Our big ride day started early, at 5:30am, when we woke to eat breakfast and drive through the rush hour traffic to the northern tip of the east portion of the island. We began pedaling from the Paia town parking lot at 7:30am. I was expecting a hot humid ride (uncomfortable for me), and was pleased to instead enjoy comfortable temperatures, though the first hour was a bit humid. We took plenty of spare clothing in case we encountered rain or chilly conditions, as rain was considered a 40% possibility. I took my “mondo-condo” under-seat bag, stuffed with a bike jacket, 2 PB&J sandwiches, 6 GUs, a couple of cheese sticks, 2 Luna Bars, and a snack baggie with more powdered Gatorade. (I ate 1-1/2 sandwiches, all of the GUs, the cheese sticks and 1 Luna Bar in addition to a small fruit bar on the way up and a couple of apple bananas from the store on the way down.) I rode with two water bottles (one with Gatorade.) I used shoelaces and toggles to secure to my handlebars a stuff sack with additional clothing (long fingered gloves, vest, and a pair of lightweight tights.) It worked out really well. I rode in a no-sleeve jersey and shorts and was comfortable all day. Since I tend to get cold on downhills, I did wear all of my warm clothes on the way down.
From Paia we rode south, up Baldwin Avenue, through lush Hawaiian farmland (mostly sugar cane) to the town of Makawao. This stretch of the ride was the most mentally challenging, simply because it was early and humid, and because the massive northern face of Haleakala was always visible ahead of us. Past Makawao, we rode up and turned east for a brief spell of no pedaling, then turned left onto the Haleakala Highway, where we were greeted by group after group of descending bicyclists on cruisers doing the famed sunrise downhill ride.
After a bit we turned left onto Haleakala Crater Road, which marks the start of the serious switchbacks. The Sunrise Market, at 3500 ft elevation on the 2nd hairpin up from the junction, was a wonderful place to stop. We used the restroom facilities, bought a small fruit salad, more water and a couple of apple bananas – yumm!) There are some homes in this area at about 4000 feet elevation.
Once on the relatively short switchbacks of the crater road, we saw elevation markers all along the way, providing a good gauge of progress. This stretch was the most steep, probably averaging close to 6%. We rode up into a cloud layer at about 4500 feet, emerging back into sunlight at about 6500 feet above the clouds.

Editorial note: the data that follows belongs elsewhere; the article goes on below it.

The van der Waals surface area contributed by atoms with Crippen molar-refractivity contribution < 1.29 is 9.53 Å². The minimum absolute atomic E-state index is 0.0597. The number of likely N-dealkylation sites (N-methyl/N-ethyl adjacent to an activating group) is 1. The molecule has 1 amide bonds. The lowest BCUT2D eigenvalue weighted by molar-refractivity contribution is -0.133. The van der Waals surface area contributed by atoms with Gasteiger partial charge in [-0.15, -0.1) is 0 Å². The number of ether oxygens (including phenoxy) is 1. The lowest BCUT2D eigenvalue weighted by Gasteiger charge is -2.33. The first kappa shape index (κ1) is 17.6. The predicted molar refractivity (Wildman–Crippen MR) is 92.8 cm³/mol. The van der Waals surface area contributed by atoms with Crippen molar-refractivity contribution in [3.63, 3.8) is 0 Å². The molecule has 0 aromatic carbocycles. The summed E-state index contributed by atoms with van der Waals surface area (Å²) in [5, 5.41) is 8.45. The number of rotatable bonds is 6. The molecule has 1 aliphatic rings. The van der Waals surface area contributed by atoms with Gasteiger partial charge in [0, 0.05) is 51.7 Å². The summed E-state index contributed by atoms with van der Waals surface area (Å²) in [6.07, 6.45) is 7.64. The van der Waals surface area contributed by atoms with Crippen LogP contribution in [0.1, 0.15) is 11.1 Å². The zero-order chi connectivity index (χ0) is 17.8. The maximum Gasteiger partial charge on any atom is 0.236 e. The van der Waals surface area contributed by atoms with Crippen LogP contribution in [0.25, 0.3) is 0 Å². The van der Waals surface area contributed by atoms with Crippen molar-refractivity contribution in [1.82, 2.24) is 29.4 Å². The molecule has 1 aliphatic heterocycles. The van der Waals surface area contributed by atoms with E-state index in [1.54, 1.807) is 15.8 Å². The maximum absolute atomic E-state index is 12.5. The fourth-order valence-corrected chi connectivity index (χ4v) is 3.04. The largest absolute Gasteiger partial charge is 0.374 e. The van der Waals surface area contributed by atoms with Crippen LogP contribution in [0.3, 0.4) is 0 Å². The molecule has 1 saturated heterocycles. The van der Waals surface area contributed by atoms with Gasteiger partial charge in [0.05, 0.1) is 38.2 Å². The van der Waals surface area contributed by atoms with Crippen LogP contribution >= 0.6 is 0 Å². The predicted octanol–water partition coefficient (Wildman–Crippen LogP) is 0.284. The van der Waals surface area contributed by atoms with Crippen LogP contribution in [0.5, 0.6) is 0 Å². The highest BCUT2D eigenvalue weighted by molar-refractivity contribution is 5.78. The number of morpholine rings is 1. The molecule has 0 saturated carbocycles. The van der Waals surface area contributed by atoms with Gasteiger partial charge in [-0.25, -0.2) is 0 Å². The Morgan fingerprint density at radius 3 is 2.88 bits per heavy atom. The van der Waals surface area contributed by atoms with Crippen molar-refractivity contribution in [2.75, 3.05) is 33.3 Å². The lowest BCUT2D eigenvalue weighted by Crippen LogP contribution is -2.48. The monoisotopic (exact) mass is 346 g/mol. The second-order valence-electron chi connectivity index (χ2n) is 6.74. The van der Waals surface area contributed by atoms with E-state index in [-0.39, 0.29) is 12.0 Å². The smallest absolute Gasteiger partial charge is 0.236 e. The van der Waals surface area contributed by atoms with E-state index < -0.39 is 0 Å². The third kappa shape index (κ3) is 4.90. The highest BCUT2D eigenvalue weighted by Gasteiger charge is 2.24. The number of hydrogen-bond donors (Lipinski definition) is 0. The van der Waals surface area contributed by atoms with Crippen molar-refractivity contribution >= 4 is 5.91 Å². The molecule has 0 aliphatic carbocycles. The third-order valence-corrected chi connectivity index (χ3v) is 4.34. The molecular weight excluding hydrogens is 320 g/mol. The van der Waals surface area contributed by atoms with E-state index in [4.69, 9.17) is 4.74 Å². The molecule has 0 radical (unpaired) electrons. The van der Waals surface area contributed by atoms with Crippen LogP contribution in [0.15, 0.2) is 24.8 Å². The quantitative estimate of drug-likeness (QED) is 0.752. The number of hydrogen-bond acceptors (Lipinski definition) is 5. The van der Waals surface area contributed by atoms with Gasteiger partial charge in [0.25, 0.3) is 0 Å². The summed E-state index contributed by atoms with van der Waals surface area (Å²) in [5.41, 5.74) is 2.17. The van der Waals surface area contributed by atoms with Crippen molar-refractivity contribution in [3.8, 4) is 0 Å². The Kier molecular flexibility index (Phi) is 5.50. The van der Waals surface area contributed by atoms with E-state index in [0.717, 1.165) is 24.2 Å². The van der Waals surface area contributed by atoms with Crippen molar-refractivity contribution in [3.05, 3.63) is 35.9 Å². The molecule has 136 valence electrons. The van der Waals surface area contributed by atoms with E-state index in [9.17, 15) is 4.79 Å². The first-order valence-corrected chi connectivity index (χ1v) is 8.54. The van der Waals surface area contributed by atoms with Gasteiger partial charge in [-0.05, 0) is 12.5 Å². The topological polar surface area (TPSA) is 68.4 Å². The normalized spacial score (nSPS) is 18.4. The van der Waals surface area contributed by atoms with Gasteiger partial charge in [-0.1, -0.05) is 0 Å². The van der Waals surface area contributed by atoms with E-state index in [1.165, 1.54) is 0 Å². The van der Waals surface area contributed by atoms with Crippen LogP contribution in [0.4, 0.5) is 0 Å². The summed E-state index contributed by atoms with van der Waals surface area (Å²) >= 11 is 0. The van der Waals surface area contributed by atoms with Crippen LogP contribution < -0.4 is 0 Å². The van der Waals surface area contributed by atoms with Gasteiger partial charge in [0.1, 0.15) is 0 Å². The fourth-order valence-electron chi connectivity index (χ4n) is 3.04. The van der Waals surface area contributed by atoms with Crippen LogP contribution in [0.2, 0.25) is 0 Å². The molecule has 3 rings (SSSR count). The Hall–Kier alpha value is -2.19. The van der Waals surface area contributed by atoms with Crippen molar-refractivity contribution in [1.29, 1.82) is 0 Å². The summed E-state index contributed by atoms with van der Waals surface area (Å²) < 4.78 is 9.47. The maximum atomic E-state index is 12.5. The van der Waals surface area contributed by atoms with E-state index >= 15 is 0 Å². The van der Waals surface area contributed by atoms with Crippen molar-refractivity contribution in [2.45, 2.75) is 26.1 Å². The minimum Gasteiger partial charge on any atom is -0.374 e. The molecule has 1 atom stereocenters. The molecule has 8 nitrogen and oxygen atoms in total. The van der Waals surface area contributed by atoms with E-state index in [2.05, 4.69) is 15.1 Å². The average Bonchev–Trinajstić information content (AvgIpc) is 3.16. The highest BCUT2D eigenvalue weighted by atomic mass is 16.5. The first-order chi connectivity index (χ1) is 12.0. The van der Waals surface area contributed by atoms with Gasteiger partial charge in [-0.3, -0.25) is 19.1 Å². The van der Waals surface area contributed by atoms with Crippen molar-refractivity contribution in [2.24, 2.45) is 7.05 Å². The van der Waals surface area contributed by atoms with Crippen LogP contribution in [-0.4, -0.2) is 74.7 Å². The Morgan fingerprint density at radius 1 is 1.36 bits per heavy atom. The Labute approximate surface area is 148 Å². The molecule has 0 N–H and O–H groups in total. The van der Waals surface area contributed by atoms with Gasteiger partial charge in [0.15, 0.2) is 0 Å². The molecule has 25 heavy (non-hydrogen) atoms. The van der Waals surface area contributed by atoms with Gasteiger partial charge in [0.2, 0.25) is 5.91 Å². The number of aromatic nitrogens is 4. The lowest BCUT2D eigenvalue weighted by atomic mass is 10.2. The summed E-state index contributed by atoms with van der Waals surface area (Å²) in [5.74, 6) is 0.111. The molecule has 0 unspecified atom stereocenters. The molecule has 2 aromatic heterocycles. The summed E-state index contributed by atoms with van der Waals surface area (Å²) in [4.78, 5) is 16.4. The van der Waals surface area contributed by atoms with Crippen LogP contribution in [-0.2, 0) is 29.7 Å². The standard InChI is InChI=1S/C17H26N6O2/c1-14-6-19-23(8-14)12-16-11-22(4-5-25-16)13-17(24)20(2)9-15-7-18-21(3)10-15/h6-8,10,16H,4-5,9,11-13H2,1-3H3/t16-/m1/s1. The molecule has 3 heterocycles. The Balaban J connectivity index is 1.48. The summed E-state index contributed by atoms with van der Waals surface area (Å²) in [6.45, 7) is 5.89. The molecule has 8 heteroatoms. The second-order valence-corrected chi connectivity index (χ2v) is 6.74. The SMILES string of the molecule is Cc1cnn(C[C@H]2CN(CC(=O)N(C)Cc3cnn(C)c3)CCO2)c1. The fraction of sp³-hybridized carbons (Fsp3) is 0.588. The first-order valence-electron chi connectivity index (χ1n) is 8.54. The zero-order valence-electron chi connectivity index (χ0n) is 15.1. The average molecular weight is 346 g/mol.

At the park entrance booth, elevation 6800 ft., you get a good view of the long switchbacks ahead for the ride up. From this point on, the terrain is all volcanic, with an array of colors. The lower visitor center, at 7000 feet, provided another good spot to eat more food and take on more water. The next few miles were not as difficult as we expected, and we felt absolutely great the rest of the way up, enjoying fabulous views of Maui and Haleakala. The upper visitor center area, at about 9700 feet, provided another rest break (bathrooms and water.) From here it was only another half mile to the summit. We rode up the sidewalk to the summit viewpoint and took photos. Many of the tourists were curious about our ride up, and all had passed us in their cars before. The whole day we only saw one other cyclist (descending) who might have ridden up the hill, while we saw nearly a hundred in the descending groups.
The climb took 5-1/2 hours of riding, 7-1/2 hours total, with ample stops for food and water. We were never severely challenged by either the climbing or the weather, and we found that the altitude was never a problem. We seldom experience altitude issues in our Oregon adventures below about 11,000 feet, so this wasn’t surprising.
The ride down was swift, thanks to an excellent road surface, sweeping turns and the need to pedal only a couple of times. We rode the same route down as the way up, avoiding the Haleakala Highway altogether (its rush hour traffic and possible trade winds, which never transpired.) The descent took about 1-1/4 hours, at an average of about 25 MPH.
All in all, this ride was much easier than I expected. It would be no problem whatsoever to ride it on a tandem – up or down - and we did talk about that idea on the ride up and afterward. We would heartily encourage anyone thinking of doing this ride to go ahead and plan on it. It’s only a 36-mile ride, after all, with just a little bit of climbing!